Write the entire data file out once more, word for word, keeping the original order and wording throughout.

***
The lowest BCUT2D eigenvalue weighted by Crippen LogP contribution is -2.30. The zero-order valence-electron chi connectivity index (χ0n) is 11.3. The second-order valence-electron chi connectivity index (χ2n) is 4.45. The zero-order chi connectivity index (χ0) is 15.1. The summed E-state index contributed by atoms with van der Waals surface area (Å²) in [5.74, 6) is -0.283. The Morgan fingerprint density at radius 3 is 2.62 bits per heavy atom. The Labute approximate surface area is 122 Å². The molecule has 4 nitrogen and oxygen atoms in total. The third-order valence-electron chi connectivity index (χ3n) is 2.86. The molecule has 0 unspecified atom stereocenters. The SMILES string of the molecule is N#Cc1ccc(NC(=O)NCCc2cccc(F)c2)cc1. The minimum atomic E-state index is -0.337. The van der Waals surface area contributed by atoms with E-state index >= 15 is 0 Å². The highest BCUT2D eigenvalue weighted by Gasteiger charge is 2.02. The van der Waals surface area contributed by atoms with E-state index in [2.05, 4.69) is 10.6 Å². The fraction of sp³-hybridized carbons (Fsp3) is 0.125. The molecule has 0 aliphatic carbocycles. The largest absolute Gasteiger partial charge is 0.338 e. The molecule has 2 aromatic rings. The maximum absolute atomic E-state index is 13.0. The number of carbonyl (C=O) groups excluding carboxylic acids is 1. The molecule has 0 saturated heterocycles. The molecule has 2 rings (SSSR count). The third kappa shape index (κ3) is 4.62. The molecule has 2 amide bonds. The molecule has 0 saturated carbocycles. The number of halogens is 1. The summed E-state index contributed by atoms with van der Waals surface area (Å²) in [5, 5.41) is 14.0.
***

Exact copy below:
The lowest BCUT2D eigenvalue weighted by Crippen LogP contribution is -2.30. The zero-order valence-electron chi connectivity index (χ0n) is 11.3. The second-order valence-electron chi connectivity index (χ2n) is 4.45. The zero-order chi connectivity index (χ0) is 15.1. The summed E-state index contributed by atoms with van der Waals surface area (Å²) in [5.74, 6) is -0.283. The Morgan fingerprint density at radius 3 is 2.62 bits per heavy atom. The Labute approximate surface area is 122 Å². The molecule has 4 nitrogen and oxygen atoms in total. The third-order valence-electron chi connectivity index (χ3n) is 2.86. The molecule has 0 unspecified atom stereocenters. The SMILES string of the molecule is N#Cc1ccc(NC(=O)NCCc2cccc(F)c2)cc1. The minimum atomic E-state index is -0.337. The van der Waals surface area contributed by atoms with E-state index >= 15 is 0 Å². The highest BCUT2D eigenvalue weighted by Gasteiger charge is 2.02. The van der Waals surface area contributed by atoms with E-state index in [2.05, 4.69) is 10.6 Å². The fraction of sp³-hybridized carbons (Fsp3) is 0.125. The molecule has 0 aliphatic carbocycles. The largest absolute Gasteiger partial charge is 0.338 e. The molecule has 2 aromatic rings. The maximum absolute atomic E-state index is 13.0. The number of carbonyl (C=O) groups excluding carboxylic acids is 1. The molecule has 0 saturated heterocycles. The molecule has 2 rings (SSSR count). The third kappa shape index (κ3) is 4.62. The molecule has 2 amide bonds. The molecule has 0 saturated carbocycles. The number of halogens is 1. The summed E-state index contributed by atoms with van der Waals surface area (Å²) in [5, 5.41) is 14.0.